RRye. SUMMILUX-M 35 f/1.4 ASPH.
Three months in and I have cracked the code of what the R stands for. Leica will suggest, in the Sony vernacular, that the R is for resolution. But after countless man hours of fearless research, I can reveal the truth, here, now, for the first time. The correct name for this M, is M10-Rückhaltlos – uncompromising, complete, implicit. Frankly, the ‘10’ could be dropped: The M-R. With this sensor, the M has completed the transition from top-of-the-tree status in film days to the exact expression of that same endeavour for this binary age.
As a teenager, I was suspended from school for dying my hair. ‘Field is now appearing in Technicolor!’ boomed Mr Bailey to the trembling assembly. The same can be said for the M10 Monochrom (which has now left the building). That same velvet tonality is here now, with a palette I have never seen before. I am unashamed to admit that this camera has literally brought me to tears with the beauty of the world. Not ‘the’ world, but its ‘world’, where I would choose to live. I have shot over 6,000 images in the last few weeks and, at all times, the pictures improve on reality without that improvement being identifiable or obvious. It is discreet and delicate in its render with all the sweeping gradation and three-dimensional sculpting of the Monochrom and the highlight control of the SL2-S. It has a properly low base ISO of 100 and loves the best of Leica lenses, (especially the APO variants from 35mm to 135mm) but I’m currently besotted with the tiny Elmarit 28mm, Leica’s smallest working lens.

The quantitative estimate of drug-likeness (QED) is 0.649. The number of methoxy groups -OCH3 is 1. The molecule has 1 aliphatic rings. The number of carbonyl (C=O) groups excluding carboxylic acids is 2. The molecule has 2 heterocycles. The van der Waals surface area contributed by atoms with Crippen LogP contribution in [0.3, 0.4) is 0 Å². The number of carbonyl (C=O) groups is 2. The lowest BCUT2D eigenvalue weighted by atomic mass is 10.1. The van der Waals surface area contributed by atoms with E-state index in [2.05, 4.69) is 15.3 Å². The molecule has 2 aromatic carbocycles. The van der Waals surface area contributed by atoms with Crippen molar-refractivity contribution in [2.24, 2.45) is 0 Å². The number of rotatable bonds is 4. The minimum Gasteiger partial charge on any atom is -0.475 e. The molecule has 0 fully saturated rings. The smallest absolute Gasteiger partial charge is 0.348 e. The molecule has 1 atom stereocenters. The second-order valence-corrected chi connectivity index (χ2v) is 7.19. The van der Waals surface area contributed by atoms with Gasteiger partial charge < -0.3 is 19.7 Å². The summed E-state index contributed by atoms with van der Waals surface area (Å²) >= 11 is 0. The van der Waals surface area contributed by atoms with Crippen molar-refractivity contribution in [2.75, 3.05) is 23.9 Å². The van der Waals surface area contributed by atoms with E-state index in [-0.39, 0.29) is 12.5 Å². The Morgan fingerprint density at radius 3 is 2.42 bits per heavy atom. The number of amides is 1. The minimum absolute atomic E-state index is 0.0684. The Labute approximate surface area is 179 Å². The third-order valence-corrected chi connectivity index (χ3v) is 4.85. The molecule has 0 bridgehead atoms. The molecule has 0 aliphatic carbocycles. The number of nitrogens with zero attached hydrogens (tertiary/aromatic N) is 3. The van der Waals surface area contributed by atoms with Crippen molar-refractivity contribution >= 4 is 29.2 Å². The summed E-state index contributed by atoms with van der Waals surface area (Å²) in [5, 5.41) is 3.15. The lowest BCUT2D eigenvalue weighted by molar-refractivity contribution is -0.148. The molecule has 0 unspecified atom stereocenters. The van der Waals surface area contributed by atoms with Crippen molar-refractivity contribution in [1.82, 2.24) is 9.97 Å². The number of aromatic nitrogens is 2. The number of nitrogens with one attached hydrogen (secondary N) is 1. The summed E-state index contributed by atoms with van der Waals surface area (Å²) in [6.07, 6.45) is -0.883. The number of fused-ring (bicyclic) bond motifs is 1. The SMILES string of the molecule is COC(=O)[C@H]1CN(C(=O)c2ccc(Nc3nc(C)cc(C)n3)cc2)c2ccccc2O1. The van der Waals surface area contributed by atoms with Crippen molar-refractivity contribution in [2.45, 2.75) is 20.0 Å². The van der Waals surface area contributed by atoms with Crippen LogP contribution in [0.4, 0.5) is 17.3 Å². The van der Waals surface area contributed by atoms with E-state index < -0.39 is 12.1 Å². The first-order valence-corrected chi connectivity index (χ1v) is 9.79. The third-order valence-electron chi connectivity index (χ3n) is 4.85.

Rye Harbour. ELMARIT-M 28 f/2.8 ASPH.
I am no longer much of a working pro. I have the privilege of choosing and using kit that makes (or lets) me feel like an artist, though I still find it hard to think of myself as that. From this new perspective, my requirements are not what they were. The cameras I use now are for me and I value cathexis – the investment of emotional energy in an object or idea. I value feeling bonded to the instrument I take out, to encourage those Zen moments where the light, the subject, my heart, hand and eye join up to make something that matters – to me. As the commercials warn, your mileage may vary. But to this end I am committed to simple, elegant equipment that is good at getting out of the way. As it stands, this means the M10-R is centre stage and leaves me wanting little.